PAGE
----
Birthday Sunset
After a week at Usery we moved west to an RV park in Tempe…no more cacti, sunset views or secluded campsite…but we had internet. This location allowed us to catch up on laundry, email, and to be closer to Whole Foods for grocery runs. We had great neighbors who lived full time in the park and were more than happy to lend a ladder or hose nozzle. We also met some pretty cool fellow full-timers from Indiana: Adam, Courtney, and their three year old girl, Milligan (Milli). Their RV was covered in a sponsor wrap and was pretty hard to ignore given its bright yellow color scheme. We enjoyed a meal at their site and joined them for their meetup picnic at a nearby park. Check out their blogs at and to learn more about their lifestyle and work on the road!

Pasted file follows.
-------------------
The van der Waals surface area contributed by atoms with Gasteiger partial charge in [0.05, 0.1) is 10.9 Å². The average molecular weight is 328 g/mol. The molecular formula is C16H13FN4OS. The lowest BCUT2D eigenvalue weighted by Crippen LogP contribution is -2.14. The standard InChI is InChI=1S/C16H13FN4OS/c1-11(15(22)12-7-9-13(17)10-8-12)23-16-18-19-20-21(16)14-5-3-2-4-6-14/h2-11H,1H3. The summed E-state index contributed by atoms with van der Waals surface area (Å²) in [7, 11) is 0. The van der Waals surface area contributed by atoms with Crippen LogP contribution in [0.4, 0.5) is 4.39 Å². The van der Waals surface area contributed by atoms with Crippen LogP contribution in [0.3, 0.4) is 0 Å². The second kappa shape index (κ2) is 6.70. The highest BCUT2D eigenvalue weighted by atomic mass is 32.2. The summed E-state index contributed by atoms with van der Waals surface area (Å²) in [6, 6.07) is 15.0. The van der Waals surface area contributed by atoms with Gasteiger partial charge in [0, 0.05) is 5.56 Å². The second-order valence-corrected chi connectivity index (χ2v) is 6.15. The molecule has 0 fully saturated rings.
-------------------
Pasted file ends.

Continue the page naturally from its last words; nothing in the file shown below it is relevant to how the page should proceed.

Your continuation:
Lily Munches on Crinkle while Chris Does Sabbatical Reading
The new light rail had a stop right at our RV park so we took advantage on a number of occasions. Our first weekend, we got to see Ted again! He had a state swim meet in Mesa so we reorganized the camper to make him a bed and went to watch him one day. The three of us took the light rail a couple of stops up to Mill Avenue in the Arizona State University section of Tempe. We had dinner at a restaurant which uses local, sustainably harvested food as much as possible; then we hunted down some dessert but ended up with a disappointing frozen yogurt result. It was so great to see Ted again for this unexpected weekend visit. We also took the light rail to church one Sunday and Lily and I rode it up to Central Avenue in Phoenix one day to give Chris some quiet time at home.
Ted swims!
My reflections while living within the Phoenix sprawl are pretty judgmental and maybe a little too realistic or idealistic. I am as implicit as anyone else in these criticisms.